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The Ideal School? Kids' Summit Will Seek Answers

Contest gives children a voice, and the winners will go to Paris.


We hear a lot about what's wrong with education today, but how to make it better is something we don't often ask those most intimately concerned--kids themselves. Now's their chance to tell us.

This year's International Children's Summit, to be presented by Disney magazines, the Just Think Foundation and UNESCO on June 9 to 13 at Disneyland Paris, is giving young people between the ages of 7 and 14 the opportunity to create a visual or written image of their ideal school as part of a nationwide "U.S. Children's Summit Contest."

Winners will attend the summit, a brainstorming gathering of more than 600 children from 40 countries.

"Very infrequently do we ask what an ideal school would be like, and when we do, we ask parents and teachers and businesses," said Elana Rosen, co-founder of the Just Think Foundation, a program that encourages children to be savvy about popular media and promotes "literacy skills for the 21st century." "When have we asked young people what they think would be best?"

The purpose of the contest is twofold, Rosen said. "We are asking kids for a vision of the ideal school, while making them think deeply about what is important about teaching and learning. And we're encouraging students to think of using any type of media they can imagine."

She said that last year, students imagined painting their message on the moon so that when it was full, every child in the world could see it. They also imagined high-tech, multilingual Web sites that went into their homes with closed-caption and Braille accompaniments.

The summit, established in 1994, is an international forum at which children can talk about global issues affecting their future. This year's theme, "Society," asks children in the United States to come up with creative ways to make their own education better; children in other countries will consider issues of community, family and traditions.

At the summit, Rosen said, the U.S. winners "will meet and come up with a collaborative idea to present to UNESCO and, additionally, each group will develop a unit that could be used in classrooms in their schools."

Once the winners are selected by education and new media experts--based on the creativity, originality and educational value of their entries--they will work with a Disney film crew and the foundation to create a video based on their vision.

Contest rules request that children work in teams of two or three to come up with their ideas. Each entry, either a visual image or a written description of the team's ideal school, should be presented on a single sheet of 8 1/2-by-11-inch paper or a single computer screen of text and/or pictures. The deadline for a postmark or online posting date is April 21. The four winning teams will be notified in mid-May.

* Parents, kids and teachers can request complete contest rules and entry information by calling (800) 728-0430 or by visiting the contest Web site at


Write Now: Hollywood's Fountain Theatre is helping young people find their voices and expand their horizons in "Dream Lab, Young Playwrights L.A.," a writing group for L.A.-area teenagers presented in association with the noted Playwrights Project, a San Diego-based nonprofit organization that provides statewide programs for young writers.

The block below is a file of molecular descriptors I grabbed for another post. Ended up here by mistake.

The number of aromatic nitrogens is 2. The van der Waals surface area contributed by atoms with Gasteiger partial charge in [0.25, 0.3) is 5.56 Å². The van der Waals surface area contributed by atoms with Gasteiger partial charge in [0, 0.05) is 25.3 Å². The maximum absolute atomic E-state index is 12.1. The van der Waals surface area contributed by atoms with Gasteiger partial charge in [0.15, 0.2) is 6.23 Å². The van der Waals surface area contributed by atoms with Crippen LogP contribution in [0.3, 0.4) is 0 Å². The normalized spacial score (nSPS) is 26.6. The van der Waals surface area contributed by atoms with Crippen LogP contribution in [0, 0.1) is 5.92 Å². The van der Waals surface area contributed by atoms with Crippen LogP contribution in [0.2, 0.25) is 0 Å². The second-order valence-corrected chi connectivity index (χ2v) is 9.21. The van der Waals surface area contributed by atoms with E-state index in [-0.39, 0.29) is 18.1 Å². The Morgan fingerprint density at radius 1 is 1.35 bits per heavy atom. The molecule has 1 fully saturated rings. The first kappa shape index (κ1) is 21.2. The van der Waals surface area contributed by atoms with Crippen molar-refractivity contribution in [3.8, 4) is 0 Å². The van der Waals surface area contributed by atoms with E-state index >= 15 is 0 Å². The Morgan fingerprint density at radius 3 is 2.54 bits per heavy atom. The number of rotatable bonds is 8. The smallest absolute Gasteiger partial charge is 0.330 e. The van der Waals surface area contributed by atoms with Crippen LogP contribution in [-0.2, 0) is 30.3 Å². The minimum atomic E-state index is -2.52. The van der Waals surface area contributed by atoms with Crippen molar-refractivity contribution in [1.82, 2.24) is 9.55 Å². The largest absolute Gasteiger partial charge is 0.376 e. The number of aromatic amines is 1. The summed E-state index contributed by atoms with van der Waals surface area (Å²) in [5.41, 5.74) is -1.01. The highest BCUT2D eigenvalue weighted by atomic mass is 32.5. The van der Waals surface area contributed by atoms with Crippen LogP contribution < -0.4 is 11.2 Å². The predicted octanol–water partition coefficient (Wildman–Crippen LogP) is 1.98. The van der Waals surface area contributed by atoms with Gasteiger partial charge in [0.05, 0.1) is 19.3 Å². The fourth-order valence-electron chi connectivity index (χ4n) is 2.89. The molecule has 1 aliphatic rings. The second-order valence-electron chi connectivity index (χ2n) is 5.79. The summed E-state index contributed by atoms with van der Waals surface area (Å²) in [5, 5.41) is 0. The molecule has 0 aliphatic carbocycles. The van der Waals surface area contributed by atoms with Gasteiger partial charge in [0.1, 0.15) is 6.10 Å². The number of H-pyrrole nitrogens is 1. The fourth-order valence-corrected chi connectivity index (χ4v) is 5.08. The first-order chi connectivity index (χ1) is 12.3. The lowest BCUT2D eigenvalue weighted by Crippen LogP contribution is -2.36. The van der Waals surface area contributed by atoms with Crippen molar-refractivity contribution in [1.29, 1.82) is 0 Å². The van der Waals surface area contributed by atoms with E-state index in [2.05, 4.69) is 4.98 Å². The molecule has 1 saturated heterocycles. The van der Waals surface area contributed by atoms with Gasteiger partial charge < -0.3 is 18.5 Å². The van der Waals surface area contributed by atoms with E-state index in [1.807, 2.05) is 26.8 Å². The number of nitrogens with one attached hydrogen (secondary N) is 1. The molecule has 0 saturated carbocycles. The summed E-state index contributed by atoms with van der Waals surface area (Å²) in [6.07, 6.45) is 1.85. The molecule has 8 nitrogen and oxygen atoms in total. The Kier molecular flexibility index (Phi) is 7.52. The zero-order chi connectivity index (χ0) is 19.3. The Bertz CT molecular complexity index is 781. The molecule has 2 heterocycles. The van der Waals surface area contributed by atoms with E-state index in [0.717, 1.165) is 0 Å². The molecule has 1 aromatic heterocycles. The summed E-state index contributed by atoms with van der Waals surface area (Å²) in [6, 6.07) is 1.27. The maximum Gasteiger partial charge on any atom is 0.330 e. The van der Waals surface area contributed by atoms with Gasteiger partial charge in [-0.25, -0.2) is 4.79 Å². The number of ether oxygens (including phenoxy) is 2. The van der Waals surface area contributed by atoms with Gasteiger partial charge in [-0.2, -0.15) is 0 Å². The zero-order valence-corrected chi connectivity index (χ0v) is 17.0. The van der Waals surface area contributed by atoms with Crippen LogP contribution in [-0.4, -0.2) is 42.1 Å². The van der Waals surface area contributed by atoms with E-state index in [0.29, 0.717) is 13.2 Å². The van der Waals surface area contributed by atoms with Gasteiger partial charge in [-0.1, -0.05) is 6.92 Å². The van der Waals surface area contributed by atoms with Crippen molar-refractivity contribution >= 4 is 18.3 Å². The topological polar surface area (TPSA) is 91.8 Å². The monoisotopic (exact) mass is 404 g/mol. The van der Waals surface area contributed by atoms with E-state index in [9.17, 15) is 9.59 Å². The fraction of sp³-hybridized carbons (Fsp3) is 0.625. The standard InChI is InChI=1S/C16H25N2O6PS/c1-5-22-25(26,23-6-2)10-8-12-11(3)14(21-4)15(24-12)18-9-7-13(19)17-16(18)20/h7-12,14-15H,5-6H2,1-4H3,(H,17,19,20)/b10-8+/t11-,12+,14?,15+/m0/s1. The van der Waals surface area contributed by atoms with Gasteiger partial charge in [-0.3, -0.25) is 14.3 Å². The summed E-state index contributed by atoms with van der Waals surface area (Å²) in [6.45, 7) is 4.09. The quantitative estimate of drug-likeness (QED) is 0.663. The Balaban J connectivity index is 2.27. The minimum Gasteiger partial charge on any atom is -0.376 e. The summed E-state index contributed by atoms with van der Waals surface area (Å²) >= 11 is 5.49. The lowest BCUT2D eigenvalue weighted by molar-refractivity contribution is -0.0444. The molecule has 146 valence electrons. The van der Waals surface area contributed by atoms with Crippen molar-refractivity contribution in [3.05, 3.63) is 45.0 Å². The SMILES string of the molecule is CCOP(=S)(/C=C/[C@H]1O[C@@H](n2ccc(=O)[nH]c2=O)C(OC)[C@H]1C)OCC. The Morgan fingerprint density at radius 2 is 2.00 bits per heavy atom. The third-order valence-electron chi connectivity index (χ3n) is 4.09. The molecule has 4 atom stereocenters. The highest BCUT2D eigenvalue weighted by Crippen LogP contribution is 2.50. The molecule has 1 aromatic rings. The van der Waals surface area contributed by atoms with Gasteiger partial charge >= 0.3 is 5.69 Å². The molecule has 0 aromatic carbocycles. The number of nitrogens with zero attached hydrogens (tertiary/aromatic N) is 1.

The results of the fifth annual Dream Lab at the Fountain Theatre will be presented on Tuesday and Wednesday as adult professional actors and directors present staged readings of works by budding playwrights ages 13 to 18.

"The plays are very diverse," said Laurel Ollstein, a Los Angeles playwright and director who is leading the lab. "With the guys, father-son issues are apparent, and there are many mothers in the young women's pieces. Some are fantasies, some are comedies and some are very heavy, dealing with subjects like losing a friend to a drug overdose."

Ollstein, whose own works include the well-received comedy "Pot Roast" at Actors Gang Theatre in 1995 and a solo play about writer Dorothy Parker, said that "the most important thing" she stresses to the teen writers is "to remember it's theater, not soap opera or TV. I want them to remember that anything can happen on stage, that anything is possible."

Ollstein finds her own inspiration in her work with the young people. "You can see them seeing the possibilities for themselves. I tell them, 'Just write,' " she added, "and then I remember to say that to myself when I get home."

The plays, which will also tour area schools, will be presented as separate bills: Tuesday, 7:30 p.m., "Finishing Darwin" by Margareth Berciano, 16, of West Covina; "Battlegrounds" by Jonathan Knell, 16, of Woodland Hills; an untitled work by Iris Beltran, 15, of La Puente; and "Chocolate Chip Cookies and Dirty Laundry" by Chan Phung, 15, of West Covina.

Wednesday, 7:30 p.m.: "Grandma" by Nicole Kelley, 17, of Los Angeles; "The Suicidal Troubadour" by Zachary Singer, 14, of North Hollywood, "Love, Deceit and Romance" by Daisy Chilin, 13, of Temple City; and "Smiling Faces" by Laura Knight, 16, of North Hills.

* The Fountain Theatre is at 5060 Fountain Ave. Admission is free. For reservations and for student group or school tour inquiries, call (818) 242-3984.


Film Fun: Younger children can get creative at Barnsdall Art Park's "Children's Film Series," a free program presented by L.A.'s Cultural Affairs Department. The series includes a screening of two 30-minute animated films and a related art workshop each Saturday, beginning this weekend and ending April 5, from 11:30 a.m. to 1 p.m. Reservations and information: (213) 485-4581.

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